The emphatic victory of the Tamil National Alliance (TNA) at last week’s Provincial Council elections revealed an inconvenient truth the government didn’t want to hear. Four years after the war ended and despite the many grandiose development plans, it has not only failed to win the hearts and minds of the Northern people, it has also lost their trust.
Four years is time enough to reach out to a people looking to rebuild their lives on a foundation of a peace dividend promised by a victorious government after a near 30-year war.
- Moving forward with the reconciliation process,
- Acknowledging a degree of accountability,
- Initiating a process to investigate the disappeared,
- Scaling down of the military presence,
- Showing the political will to find a workable solution to the Tamil issue,
would have to a large extent established the government’s honest intent and earned the goodwill of the people. Regrettably, what the government did instead was to ride the triumphalism high and brag about its victories, an exercise specifically aimed at pleasing its already established vote base in the South.
All these gave enough reasons for the people in the North to place their faith, hope and trust on a man who the voters wanted to believe, would be fluent in whatever language it takes to find a solution to what is now being called the ‘Tamil Problem’.
Chief Minister designate, C.V. Wigneswaran, may not be the modern-day Moses come to lead his people to the Promised Land. But in a world where more problems are created than solved, he is the best hope to solve the Tamil Problem, the civilized way.
Wigneswaran is a brilliant intellectual, a man who knows Colombo politics inside-out. And if the government is serious about its desire to find solutions to the grievances of the minorities, instead of imposing itself and shouting from the rooftop about all the development programmes in the North, all it has to do is set up a very serious and genuine dialogue with the North’s new Chief Minister designate.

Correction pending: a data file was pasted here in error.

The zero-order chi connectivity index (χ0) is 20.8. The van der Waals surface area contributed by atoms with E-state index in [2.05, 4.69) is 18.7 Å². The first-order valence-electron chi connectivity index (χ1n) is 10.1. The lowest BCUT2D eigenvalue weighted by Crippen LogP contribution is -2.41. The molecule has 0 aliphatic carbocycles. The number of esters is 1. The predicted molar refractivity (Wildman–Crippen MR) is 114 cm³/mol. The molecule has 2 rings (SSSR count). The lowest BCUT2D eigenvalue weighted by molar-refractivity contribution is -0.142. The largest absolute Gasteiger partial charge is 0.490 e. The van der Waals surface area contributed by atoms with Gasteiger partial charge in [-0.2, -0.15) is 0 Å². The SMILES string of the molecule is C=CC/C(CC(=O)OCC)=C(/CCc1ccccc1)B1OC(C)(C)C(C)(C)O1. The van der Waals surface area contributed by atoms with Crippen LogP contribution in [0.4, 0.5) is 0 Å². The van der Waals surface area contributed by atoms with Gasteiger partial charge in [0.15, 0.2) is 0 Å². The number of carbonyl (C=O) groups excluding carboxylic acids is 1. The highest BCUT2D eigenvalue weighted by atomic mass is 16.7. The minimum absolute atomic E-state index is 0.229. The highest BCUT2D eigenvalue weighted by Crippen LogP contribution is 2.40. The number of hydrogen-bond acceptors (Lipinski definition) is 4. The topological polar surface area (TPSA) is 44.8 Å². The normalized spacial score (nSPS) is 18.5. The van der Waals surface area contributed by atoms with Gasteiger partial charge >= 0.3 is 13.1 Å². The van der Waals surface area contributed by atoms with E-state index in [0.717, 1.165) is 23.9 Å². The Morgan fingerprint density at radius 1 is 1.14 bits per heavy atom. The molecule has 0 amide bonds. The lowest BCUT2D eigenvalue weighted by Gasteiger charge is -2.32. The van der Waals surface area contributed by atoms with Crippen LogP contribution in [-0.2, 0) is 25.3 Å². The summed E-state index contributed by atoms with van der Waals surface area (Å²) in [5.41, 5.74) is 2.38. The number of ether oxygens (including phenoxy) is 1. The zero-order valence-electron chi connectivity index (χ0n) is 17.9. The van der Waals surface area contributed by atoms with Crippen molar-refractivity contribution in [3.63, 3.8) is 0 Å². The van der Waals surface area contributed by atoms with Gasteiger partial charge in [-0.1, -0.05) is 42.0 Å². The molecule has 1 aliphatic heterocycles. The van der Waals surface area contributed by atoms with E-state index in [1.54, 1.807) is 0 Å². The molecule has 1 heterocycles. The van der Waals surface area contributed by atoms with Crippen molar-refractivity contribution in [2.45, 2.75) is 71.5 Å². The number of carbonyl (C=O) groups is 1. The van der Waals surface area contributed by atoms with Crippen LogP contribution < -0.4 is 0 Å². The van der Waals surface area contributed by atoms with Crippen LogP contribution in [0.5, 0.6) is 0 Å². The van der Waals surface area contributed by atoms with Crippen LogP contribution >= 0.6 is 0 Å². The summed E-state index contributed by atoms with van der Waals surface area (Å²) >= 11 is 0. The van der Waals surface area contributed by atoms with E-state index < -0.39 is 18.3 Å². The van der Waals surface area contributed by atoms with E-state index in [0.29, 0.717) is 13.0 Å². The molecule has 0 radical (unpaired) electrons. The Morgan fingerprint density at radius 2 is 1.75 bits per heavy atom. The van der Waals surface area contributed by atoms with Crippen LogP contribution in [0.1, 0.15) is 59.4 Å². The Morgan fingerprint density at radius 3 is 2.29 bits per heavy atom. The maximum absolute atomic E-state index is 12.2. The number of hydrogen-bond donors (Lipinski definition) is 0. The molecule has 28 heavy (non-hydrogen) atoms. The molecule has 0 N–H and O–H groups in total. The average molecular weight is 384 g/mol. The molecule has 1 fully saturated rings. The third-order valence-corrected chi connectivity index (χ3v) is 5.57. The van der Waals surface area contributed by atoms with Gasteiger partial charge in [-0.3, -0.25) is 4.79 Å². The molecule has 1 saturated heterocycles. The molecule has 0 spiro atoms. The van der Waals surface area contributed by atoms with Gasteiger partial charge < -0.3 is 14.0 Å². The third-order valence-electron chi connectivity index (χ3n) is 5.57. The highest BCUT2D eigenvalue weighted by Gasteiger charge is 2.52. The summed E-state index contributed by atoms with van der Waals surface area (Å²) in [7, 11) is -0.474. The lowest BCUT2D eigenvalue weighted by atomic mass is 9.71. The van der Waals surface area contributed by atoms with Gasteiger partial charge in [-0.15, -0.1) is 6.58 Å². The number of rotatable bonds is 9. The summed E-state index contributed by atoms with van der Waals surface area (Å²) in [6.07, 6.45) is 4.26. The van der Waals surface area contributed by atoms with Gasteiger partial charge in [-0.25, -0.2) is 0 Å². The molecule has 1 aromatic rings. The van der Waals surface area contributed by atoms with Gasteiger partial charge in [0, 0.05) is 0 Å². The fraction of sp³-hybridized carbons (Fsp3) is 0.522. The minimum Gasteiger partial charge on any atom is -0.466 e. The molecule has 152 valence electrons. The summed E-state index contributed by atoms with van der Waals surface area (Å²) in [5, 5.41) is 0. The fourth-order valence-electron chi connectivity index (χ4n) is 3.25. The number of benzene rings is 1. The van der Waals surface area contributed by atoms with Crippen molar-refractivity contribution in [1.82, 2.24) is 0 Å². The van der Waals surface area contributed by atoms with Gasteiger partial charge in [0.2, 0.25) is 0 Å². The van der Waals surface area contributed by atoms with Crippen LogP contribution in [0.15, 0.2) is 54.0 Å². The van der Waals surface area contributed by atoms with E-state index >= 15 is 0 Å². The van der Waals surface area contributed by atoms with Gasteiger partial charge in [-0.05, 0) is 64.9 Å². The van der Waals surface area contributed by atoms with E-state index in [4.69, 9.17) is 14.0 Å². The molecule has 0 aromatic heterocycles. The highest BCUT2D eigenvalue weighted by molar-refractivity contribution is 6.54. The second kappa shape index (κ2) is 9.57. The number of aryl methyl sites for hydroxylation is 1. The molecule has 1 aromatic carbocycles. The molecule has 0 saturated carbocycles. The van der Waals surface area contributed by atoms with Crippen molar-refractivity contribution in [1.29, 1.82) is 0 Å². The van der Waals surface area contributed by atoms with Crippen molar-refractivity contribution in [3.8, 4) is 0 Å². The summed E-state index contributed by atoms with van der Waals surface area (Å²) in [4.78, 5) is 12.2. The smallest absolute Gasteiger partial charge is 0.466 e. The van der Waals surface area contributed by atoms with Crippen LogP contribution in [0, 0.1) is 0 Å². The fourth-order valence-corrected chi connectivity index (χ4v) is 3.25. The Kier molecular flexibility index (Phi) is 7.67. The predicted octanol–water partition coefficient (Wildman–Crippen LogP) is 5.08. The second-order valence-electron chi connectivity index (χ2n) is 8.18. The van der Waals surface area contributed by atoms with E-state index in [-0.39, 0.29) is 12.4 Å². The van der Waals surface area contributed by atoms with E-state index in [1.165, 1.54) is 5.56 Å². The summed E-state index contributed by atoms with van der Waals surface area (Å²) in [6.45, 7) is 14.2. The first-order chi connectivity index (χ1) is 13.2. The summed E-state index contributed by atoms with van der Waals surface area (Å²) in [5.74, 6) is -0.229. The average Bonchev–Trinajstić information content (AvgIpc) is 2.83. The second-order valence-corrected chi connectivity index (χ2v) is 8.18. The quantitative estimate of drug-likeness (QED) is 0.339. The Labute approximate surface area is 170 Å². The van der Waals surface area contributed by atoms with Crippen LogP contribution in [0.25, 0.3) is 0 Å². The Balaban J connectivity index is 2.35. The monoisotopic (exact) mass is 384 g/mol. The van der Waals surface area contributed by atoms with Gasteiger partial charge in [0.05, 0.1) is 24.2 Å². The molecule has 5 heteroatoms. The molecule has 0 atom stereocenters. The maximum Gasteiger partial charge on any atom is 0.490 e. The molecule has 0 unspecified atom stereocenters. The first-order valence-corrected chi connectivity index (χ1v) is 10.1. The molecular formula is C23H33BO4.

Wigneswaran is not like the former Eelamists or those so-called reformists, who once pulled out guns from their holsters and who are now aligned with the government for their own survival, as the election results have shown. The only thing Wigneswaran may have to live for is the integrity he cultivated among the Sinhalese and the wish of the newly bloomed Tamil masses in the North, who overwhelmingly voted for him as their saviour.
Independent journalists who followed his election trail know too well the statements made by him, and the Tamil voter, unlike his counterpart in the South, does not cast his or her ballot for a man or woman who plays to the gallery. Wigneswaran spoke about the strength of an Army in peace time and their activities among the masses that the government claims to have liberated from the clutches of terrorism. That Wigneswaran has already made his first move by publicly calling for the removal of a military official from the governorship of the North, a matter that should not be allowed to go unheard and un-noticed.
Many peaceful movements the world over have succeeded after starting off the same way that Wigneswaran started. He has fired the first shot and this is something the government, which has won only militarily, will have trouble trying to cope with in times of peace.
Wigneswaran has already put his cards on the table, bringing up the question: The government may have been prepared for war, but is it prepared for peace?
There was a time to play war and a time to play politics. This time it has to be a straightforward show, played out in the open for all to see. Democracy is about rights, it is not in the conduct of an election.